Intravitreal administration of ganciclovir or foscarnet may be employed as an alternative or adjunct to systemic administration. Experience with treatment of CMV retinitis has shown that the eye can tolerate repeated weekly ganciclovir injections for years without developing significant intraocular or systemic side effects. The advent of the ganciclovir implant has made it possible to significantly reduce the number of procedures needed to deliver the drug into the vitreous, since the device delivers high levels of ganciclovir for a period of 8 months. While this may have great benefit in the treatment of PORN, where maintenance antiviral therapy may be needed indefinitely, in ARN 3 months of maintenance therapy is usually sufficient, and an implant may not be the best option. The drawbacks of using intravitreal therapy are the risks of bacterial endophthalmitis, retinal detachment, cataract, and vitreous hemorrhage, as well as the lack of protection for the fellow eye.
Valganciclovir is a prodrug of ganciclovir. It has a much higher bioavailability and a similar side effect profile to that of ganciclovir. Once valganciclovir has been converted to ganciclovir, its mechanism of action and excretion is the same as ganciclovir. Valganciclovir is available for oral administration and has efficacy similar to that of intravenous ganciclovir.
Foscarnet inhibits viral DNA polymerase by direct, noncompetitive, reversible inhibition. It has very low bioavailability and is available only for intravenous administration. Similar to the other antiherpetic medications it is cleared by renal excretion, therefore dosage must be adjusted in patients with renal insufficiency. The most significant side effects are nephrotoxicity and hypocalcemia. Other side effects include CNS toxicity, such as headaches, tremor, seizures, and hallucinations.
The Role of Surgery
The consequence of retinal necrosis and severe vitritis seen in ARN may be the development of multiple retinal breaks in necrotic retina and subsequent rhegmatogenous and tractional retinal detachment. To prevent the extension of retinal detachment into the posterior pole, prophylactic laser photocoagulation posterior to the area of retinitis has been used. Many investigators recommend 360°-barrier retinal photocoagulation as soon as the view permits. Prophylactic vitrectomy and endolaser have also been performed for ARN patients; however, no randomized controlled studies exist to address the true efficacy of these treatment modalities.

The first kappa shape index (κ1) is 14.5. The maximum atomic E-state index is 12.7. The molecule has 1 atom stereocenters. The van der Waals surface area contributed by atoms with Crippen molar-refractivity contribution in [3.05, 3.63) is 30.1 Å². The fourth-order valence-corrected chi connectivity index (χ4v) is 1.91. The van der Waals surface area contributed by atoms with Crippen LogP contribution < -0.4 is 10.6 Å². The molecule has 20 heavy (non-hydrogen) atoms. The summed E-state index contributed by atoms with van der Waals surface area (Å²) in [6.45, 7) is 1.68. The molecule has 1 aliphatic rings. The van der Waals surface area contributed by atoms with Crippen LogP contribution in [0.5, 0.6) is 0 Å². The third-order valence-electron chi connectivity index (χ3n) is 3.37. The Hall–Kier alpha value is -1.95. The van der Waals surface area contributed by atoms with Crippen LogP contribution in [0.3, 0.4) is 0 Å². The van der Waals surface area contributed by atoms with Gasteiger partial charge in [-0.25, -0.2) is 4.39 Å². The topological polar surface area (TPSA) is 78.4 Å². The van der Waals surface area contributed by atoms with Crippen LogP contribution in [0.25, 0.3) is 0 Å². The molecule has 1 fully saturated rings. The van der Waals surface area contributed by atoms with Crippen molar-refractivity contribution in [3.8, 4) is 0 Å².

In patients who have already developed a retinal detachment, surgical repair is indicated. Pars plana vitrectomy with endolaser and silicone oil is usually preferred to scleral buckling procedures, given the multiplicity of atrophic posterior breaks in thin necrotic retina.
Induction and Maintenance Therapy
A patient with a new diagnosis of ARN is started on high-dose intravenous acyclovir, and the response to treatment is assessed in the few days following the induction of IV therapy. If the progression of retinal necrosis stops, systemic corticosteroid therapy is usually initiated within 48 hours of the first dose of antiviral treatment. Systemic corticosteroids should not be used until appropriate antiviral therapy has been initiated. After completion of the induction of acyclovir, the patient is switched to oral acyclovir, famciclovir, or valacyclovir and treated for 3 months to prevent disease in the fellow eye. Once the vitritis resolves, prophylactic retinal photocoagulation should be employed. If multiple retinal breaks are present or the retinal necrosis is extensive, some investigators have found prophylactic vitrectomy with endolaser to be beneficial. As previously mentioned, retinal detachment in the setting of ARN is approached utilizing vitreoretinal techniques with silicone oil.
As an alternative to IV acyclovir induction followed by oral antiherpetic therapy, some practitioners have reported successful use of oral valacyclovir 1 g three times a day without IV loading. In an effort to achieve rapid induction therapy for ARN, intravitreal injection of ganciclovir or foscarnet may be employed, usually in combination with systemic medications (oral or IV), including acyclovir, famciclovir, or valacyclovir. This approach provides high intravitreal levels of antiviral medication. It also has been used as first-line therapy in patients with ARN or in those who fail to respond to systemic therapy alone. Superiority of this approach has not been demonstrated over the classical intravenous approach. Also, given the short intravitreal half-life of these agents, intravitreal injections may need to be repeated twice weekly until the retinitis is controlled. Oral valganciclovir may be used as a second-line alternative to oral acyclovir, valacyclovir, and famciclovir for maintenance.
Maintenance therapy for ARN is usually employed for 3 months, in order to reduce the risk of the disease in the fellow eye; it may be used longer in the setting of immunosuppression or multiple recurrences.
Some cases do not respond to acyclovir therapy. Failure of response to treatment may occur either because the disease is caused by a viral strain that has developed resistance to the antiherpetic drug, or because the disease is caused by CMV, against which acyclovir, famciclovir and valacyclovir do not have good activity.